A chieftain of the ruling All Progressives Congress, APC, and Director-General of the Progressive Governors Forum, PGF, Salihu Moh-Lukman, has said the leaders of the ruling party were not in denial of challenges confronting the nation, unlike reign of Peoples Democratic Party, PDP.
The PGF boss, however, said for APC to counter the negative narrative of the PDP in the public domain, “members should be able to appeal to the party’s leaders to urgently develop a strong mobilisation campaign that can connect citizens with all the initiatives of government”.
In a statement released to newsmen Tuesday in Abuja, the PGF boss said it would require a robust programme of reorientation in the country to sustain the envisioned change that the APC and its leadership are working to achieve.
The statement said: “No need for the familiar debates of PDP vs APC here. The fundamental issue is the question of the extent to which APC leaders and members are responding to challenges. Are we taking responsibility? The good thing is that, in APC, leaders are not in denial of the challenges. This was not the case with PDP before 2015 and up this moment.
“However, being members of the APC, we should be able to acknowledge too that although, the slogan of the APC is CHANGE, which underlines the commitment of the party and its leadership to bring about change in the country, the programmatic details as articulated in the party’s manifesto require a mobilisation programme in order to win the support of Nigerians.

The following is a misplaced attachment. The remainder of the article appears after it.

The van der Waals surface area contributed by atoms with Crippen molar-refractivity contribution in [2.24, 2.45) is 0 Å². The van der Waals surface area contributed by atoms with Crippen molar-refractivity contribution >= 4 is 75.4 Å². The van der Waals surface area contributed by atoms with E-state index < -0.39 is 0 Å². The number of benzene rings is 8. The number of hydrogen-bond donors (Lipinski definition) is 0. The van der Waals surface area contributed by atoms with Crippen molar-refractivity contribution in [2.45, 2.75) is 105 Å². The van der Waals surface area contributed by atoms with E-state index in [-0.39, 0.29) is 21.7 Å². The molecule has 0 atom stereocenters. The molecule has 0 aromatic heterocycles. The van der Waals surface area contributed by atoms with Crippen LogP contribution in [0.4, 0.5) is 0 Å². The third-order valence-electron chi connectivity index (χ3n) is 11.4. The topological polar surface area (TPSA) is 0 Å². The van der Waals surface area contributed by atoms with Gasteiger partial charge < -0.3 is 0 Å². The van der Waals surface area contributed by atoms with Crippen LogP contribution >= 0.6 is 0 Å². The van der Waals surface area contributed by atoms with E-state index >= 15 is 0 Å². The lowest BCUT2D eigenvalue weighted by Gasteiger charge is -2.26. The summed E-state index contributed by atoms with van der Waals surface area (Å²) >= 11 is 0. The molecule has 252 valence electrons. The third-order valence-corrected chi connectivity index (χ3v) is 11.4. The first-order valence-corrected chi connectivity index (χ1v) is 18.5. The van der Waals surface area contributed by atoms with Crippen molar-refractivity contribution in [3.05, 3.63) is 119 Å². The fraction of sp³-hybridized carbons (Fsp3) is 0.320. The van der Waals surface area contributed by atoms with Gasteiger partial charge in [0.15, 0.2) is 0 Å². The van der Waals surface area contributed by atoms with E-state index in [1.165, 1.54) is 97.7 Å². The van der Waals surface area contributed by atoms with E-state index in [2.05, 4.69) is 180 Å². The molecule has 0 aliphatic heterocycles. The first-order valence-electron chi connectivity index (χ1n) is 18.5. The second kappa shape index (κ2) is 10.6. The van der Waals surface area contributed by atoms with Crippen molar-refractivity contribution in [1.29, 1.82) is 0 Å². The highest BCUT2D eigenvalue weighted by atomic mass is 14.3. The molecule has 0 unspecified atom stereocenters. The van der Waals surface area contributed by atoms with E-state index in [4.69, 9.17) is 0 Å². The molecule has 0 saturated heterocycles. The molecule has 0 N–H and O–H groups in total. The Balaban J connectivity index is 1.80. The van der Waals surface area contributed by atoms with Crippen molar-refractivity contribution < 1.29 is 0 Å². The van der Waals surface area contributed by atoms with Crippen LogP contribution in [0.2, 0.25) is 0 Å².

“One of the big gaps confronting the APC, which unfortunately makes it easy for opposition politicians to dent the party and its government is the absence of mobilisation programme to engage Nigerians to take responsibility in their different fields of endevours in responding to challenges facing the country. “
Mr Lukman stressed that getting Nigerians to take responsibility in responding to challenges facing the country is critical for producing the change envisioned by the APC and its leadership.
He said; “Inability of Nigerians to take responsibility through initiating appropriate actions raises questions about sustainability of initiatives of government. Beyond questions of sustainability, there is the issue of public awareness and the associated challenges of public support and endorsements.
“It is not enough for government to initiate programmes and projects as responses to challenges facing the country. Public support and endorsements will be required to make them sustainable, which is not automatic.
“Once the focus and scope of initiatives is limited to operations of government institutions, and non-governmental institutions continue with business-as-usual practices, most of the challenges facing the country will linger.